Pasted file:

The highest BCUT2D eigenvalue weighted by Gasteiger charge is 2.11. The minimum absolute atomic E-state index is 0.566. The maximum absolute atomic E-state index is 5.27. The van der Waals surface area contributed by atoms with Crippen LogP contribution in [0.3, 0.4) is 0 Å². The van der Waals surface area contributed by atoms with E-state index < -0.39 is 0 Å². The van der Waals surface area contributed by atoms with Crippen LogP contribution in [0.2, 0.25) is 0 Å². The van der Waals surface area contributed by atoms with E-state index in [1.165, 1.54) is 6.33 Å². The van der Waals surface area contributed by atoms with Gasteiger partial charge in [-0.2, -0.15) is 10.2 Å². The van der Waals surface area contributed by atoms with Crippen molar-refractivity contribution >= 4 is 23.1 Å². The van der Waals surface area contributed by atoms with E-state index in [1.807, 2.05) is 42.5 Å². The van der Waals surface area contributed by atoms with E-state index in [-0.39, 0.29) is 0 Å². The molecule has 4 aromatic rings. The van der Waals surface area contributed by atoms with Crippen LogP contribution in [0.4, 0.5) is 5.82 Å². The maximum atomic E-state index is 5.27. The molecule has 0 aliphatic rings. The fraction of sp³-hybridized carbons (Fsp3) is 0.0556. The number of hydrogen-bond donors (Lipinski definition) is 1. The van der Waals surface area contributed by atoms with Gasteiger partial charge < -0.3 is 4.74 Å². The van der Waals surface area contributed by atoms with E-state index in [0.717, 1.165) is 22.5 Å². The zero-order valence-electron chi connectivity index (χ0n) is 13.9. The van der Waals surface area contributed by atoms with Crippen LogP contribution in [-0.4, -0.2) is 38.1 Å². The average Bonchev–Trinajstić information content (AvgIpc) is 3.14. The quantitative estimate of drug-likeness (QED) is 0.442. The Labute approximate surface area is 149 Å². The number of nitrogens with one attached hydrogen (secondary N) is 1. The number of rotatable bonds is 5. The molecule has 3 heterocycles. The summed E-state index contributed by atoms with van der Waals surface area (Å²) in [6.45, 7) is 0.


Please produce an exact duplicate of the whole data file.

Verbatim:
The highest BCUT2D eigenvalue weighted by Gasteiger charge is 2.11. The minimum absolute atomic E-state index is 0.566. The maximum absolute atomic E-state index is 5.27. The van der Waals surface area contributed by atoms with Crippen LogP contribution in [0.3, 0.4) is 0 Å². The van der Waals surface area contributed by atoms with E-state index < -0.39 is 0 Å². The van der Waals surface area contributed by atoms with Crippen LogP contribution in [0.2, 0.25) is 0 Å². The van der Waals surface area contributed by atoms with E-state index in [1.165, 1.54) is 6.33 Å². The van der Waals surface area contributed by atoms with Gasteiger partial charge in [-0.2, -0.15) is 10.2 Å². The van der Waals surface area contributed by atoms with Crippen molar-refractivity contribution >= 4 is 23.1 Å². The van der Waals surface area contributed by atoms with E-state index in [1.807, 2.05) is 42.5 Å². The van der Waals surface area contributed by atoms with E-state index in [-0.39, 0.29) is 0 Å². The molecule has 4 aromatic rings. The van der Waals surface area contributed by atoms with Crippen LogP contribution in [0.4, 0.5) is 5.82 Å². The maximum atomic E-state index is 5.27. The molecule has 0 aliphatic rings. The fraction of sp³-hybridized carbons (Fsp3) is 0.0556. The number of hydrogen-bond donors (Lipinski definition) is 1. The van der Waals surface area contributed by atoms with Gasteiger partial charge < -0.3 is 4.74 Å². The van der Waals surface area contributed by atoms with E-state index in [0.717, 1.165) is 22.5 Å². The zero-order valence-electron chi connectivity index (χ0n) is 13.9. The van der Waals surface area contributed by atoms with Crippen LogP contribution in [-0.4, -0.2) is 38.1 Å². The average Bonchev–Trinajstić information content (AvgIpc) is 3.14. The quantitative estimate of drug-likeness (QED) is 0.442. The Labute approximate surface area is 149 Å². The number of nitrogens with one attached hydrogen (secondary N) is 1. The number of rotatable bonds is 5. The molecule has 3 heterocycles. The summed E-state index contributed by atoms with van der Waals surface area (Å²) in [6.45, 7) is 0.